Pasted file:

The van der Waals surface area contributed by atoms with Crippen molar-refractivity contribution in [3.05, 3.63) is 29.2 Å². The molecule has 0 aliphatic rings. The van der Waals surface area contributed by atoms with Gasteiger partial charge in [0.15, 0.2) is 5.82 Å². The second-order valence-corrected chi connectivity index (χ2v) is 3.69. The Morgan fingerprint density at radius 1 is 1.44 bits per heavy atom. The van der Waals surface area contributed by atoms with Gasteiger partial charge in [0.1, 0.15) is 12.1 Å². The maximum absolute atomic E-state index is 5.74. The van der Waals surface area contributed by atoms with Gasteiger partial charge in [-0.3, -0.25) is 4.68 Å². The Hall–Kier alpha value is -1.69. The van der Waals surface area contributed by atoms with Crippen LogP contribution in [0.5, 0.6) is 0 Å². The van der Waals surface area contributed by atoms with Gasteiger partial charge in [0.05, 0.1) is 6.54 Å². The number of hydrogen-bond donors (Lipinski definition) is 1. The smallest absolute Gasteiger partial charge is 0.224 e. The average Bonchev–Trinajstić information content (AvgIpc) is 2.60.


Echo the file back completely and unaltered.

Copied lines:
The van der Waals surface area contributed by atoms with Crippen molar-refractivity contribution in [3.05, 3.63) is 29.2 Å². The molecule has 0 aliphatic rings. The van der Waals surface area contributed by atoms with Gasteiger partial charge in [0.15, 0.2) is 5.82 Å². The second-order valence-corrected chi connectivity index (χ2v) is 3.69. The Morgan fingerprint density at radius 1 is 1.44 bits per heavy atom. The van der Waals surface area contributed by atoms with Gasteiger partial charge in [0.1, 0.15) is 12.1 Å². The maximum absolute atomic E-state index is 5.74. The van der Waals surface area contributed by atoms with Gasteiger partial charge in [-0.3, -0.25) is 4.68 Å². The Hall–Kier alpha value is -1.69. The van der Waals surface area contributed by atoms with Crippen LogP contribution in [0.5, 0.6) is 0 Å². The van der Waals surface area contributed by atoms with Gasteiger partial charge in [0.05, 0.1) is 6.54 Å². The number of hydrogen-bond donors (Lipinski definition) is 1. The smallest absolute Gasteiger partial charge is 0.224 e. The average Bonchev–Trinajstić information content (AvgIpc) is 2.60.